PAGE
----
Item Details

Ambient Music as Popular Genre: Historiography, Interpretation, Critique.

Szabo, Victor
Format
Thesis/Dissertation; Online
Author
Szabo, Victor
Advisor
Maus, Fred
Coffey, Edward
Felski, Rita
Gordon, Bonnie
Puri, Michael
Abstract
In September 1978, Brian Eno coined the term “Ambient music” to describe a type of audio recording designed to create atmosphere. Ambient music, he proposed, should foster calm while registering doubt, and accommodate various different levels of listening attention. Since Eno’s proposal, Ambient music has become a genre of drone- and loop-based electronic music within the popular music market. This dissertation examines several key recordings in the formation of the Ambient genre of popular music, with focus on releases from the U.S. and England between the late 1960s and early 1990s. Through music analyses of these recordings, as well as media analyses of their promotional rhetoric, this dissertation traces the sonic tropes and social practices discursively organized by the “Ambient” label. It describes how Ambient music serves users as a means of relaxing, regulating mood, and fostering an atmosphere or sense of place. Unlike most extant accounts of the genre, it also explores how Ambient recordings reflect aesthetically upon their instrumentality through musical techniques, metaphors, and moods. A survey of approximately one-hundred Ambient listeners rounds out the study, illuminating from a diachronic perspective how reception practices relate to the production and interpretation of Ambient recordings. Chapters 1 and 3 examine two proto-Ambient recordings from the Environments series of LPs (Atlantic, 1969–78), released by Syntonic Research, Inc. These analyses elucidate the aesthetics and technological uses that have since consolidated Ambient music as a genre, with special focus on shifting attitudes toward consumer technology in the Western environmental and countercultural movements. Chapter 2 compares and contrasts Environments with recordings from the concurrently emerging Acoustic Ecology movement. Chapters 4 and 5 investigate various artistic and conceptual practices that informed Brian Eno’s conception of Ambient music. Chapter 4 identifies precedents for Eno’s concept in the experimental avant-garde practices of Erik Satie, John Cage, La Monte Young, and Steve Reich. Chapter 5 analyzes the title recording on Eno’s Discreet Music album (Obscure, 1975), placing its production in the context to 1960s and ‘70s English experimentalism, as well as the research field of cybernetics. It concludes with a media analysis of the record as a consumer product, illustrating how the elimination of authorial intention in experimental composition and cybernetics translates into popular art. Chapters 6 and 7 outline Ambient music’s explicit emergence as a term in the popular music market. Chapter 6 examines Brian Eno’s Music for Airports (Editions E.G., 1978) through a comparative analysis with The Black Dog’s Music for Real Airports (Soma Quality Recordings, 2010), illuminating the relevance of Ambient music’s contexts of consumption to interpretation. It concludes with a brief reading of Eno’s On Land (Editions E.G., 1982), which cemented Ambient music’s significance within private, individualized reception. Chapter 7 concludes the study with an overview of various recordings by The Orb, KLF, Mixmaster Morris, and Pete Namlook in the “ambient house” subgenre of electronic dance music, illustrating their connections with the aesthetic themes and promotional discourses of earlier Ambient recordings.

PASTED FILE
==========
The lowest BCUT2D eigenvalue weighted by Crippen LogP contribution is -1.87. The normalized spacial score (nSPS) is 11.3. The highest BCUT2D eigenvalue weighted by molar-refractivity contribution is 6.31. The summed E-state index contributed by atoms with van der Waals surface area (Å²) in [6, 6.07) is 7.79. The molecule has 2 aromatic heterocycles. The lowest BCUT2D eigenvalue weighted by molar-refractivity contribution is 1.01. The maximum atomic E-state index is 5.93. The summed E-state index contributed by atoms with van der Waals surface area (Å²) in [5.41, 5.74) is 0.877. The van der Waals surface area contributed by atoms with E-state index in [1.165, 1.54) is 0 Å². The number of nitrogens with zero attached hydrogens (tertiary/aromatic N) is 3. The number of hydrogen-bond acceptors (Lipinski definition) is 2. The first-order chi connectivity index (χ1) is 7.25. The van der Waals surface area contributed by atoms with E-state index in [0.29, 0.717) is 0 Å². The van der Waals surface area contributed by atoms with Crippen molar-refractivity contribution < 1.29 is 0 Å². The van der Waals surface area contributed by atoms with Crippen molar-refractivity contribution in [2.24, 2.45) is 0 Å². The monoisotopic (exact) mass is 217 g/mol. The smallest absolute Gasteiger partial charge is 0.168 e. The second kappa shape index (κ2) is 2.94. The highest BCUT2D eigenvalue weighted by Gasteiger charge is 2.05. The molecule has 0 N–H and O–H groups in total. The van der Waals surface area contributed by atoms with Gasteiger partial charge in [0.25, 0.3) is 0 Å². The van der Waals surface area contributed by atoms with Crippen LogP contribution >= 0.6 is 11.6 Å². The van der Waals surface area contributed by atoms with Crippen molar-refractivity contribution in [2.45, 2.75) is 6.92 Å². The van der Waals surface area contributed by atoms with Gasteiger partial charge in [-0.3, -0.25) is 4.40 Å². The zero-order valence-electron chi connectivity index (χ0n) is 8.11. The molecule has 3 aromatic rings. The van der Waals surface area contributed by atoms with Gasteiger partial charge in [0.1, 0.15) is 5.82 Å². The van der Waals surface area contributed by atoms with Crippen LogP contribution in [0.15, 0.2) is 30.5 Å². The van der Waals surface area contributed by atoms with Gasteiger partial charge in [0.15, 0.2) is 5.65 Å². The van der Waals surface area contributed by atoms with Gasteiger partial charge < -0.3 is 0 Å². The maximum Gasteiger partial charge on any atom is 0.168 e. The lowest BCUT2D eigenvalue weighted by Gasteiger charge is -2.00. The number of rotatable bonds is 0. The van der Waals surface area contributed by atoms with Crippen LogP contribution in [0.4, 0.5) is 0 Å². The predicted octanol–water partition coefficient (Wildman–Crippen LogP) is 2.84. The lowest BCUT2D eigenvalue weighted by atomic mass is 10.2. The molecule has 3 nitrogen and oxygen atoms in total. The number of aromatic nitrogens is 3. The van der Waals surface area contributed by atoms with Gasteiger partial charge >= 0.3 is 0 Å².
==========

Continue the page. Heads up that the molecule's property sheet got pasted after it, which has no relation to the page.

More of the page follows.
Language
English
Date Received
20150430
Published
University of Virginia, Department of Music, PHD (Doctor of Philosophy), 2015
Published Date
2015-04-22
Degree
PHD (Doctor of Philosophy)
Collection
Libra ETD Repository
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